Bruce Bent II and the Money Market Funds

A money market fund is a flexible correlative fund that invests in impermanent debt securities like commercial paper and the US Treasury bills. They strive to constrain exposure to depletion as a result of debts. Money market funds are widely known for being secure as bank deposits yet with a higher productivity provision. They are regulated in the United States under the Investment Company Act of 1940 and are important producers of liquidity to financial go-betweens.

In 1971 the world’s first money market fund was created and known as the Reserve Fund.  While large-scale money was bought and sold before this invention, Bent II’s father and his partner, Henry came up with a formal way and developed other methods.

This invention was a way to give investors fast liquidity and safety for their money more than anything else. Contrary to other financial instruments, money market funds hustle to regulate a constant value 1 dollar per share. Funds can pay the surplus to investors. The securities in which money market may buy stock include the commercial paper, repurchase agreements, and temporal bonds among others. There are less risks involved with this, which is appealing to investors.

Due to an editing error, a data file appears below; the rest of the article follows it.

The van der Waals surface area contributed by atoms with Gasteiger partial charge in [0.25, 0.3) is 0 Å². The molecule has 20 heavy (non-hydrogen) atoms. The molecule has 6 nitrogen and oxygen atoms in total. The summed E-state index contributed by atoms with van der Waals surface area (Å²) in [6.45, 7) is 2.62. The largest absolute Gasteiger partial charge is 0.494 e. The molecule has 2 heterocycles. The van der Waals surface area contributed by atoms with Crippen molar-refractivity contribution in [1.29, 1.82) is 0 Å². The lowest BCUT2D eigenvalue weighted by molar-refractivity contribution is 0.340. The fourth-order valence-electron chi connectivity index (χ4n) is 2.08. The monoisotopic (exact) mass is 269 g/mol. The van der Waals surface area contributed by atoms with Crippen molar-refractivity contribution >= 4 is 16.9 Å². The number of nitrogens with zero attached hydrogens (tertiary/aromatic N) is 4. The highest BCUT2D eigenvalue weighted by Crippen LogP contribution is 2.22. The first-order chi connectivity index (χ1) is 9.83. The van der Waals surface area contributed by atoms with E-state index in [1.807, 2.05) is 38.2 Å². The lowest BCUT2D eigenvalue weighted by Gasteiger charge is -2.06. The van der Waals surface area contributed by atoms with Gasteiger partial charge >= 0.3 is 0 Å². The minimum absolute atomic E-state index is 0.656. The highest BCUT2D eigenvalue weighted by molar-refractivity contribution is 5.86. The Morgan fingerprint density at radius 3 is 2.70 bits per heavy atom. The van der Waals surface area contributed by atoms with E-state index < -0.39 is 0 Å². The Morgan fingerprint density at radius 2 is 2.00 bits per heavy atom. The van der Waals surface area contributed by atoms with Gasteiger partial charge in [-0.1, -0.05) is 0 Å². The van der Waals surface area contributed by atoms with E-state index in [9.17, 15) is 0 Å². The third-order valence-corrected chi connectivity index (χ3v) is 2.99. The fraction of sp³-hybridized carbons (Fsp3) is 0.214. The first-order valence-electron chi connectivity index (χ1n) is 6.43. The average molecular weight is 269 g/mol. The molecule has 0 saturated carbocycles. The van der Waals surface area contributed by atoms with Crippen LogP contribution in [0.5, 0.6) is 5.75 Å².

Background Information about Bruce Bent II
Bruce Bent II was born in New York. He went to Northeastern University where he recieved his Bachelor’s degree in Philosophy. His father was well known in the financial world and it seems he has taken up the family business himself. After completing his studies, Bent II began his career in the financial industry. He helped many businesses such as banks and retail marketers with innovated solutions. Currently he is the Vice Chairman of the Board and President of Double Rock Corporation where he continues to use his financial expertise to help other companies.

For more information follow Bruce Bent II on Twitter.

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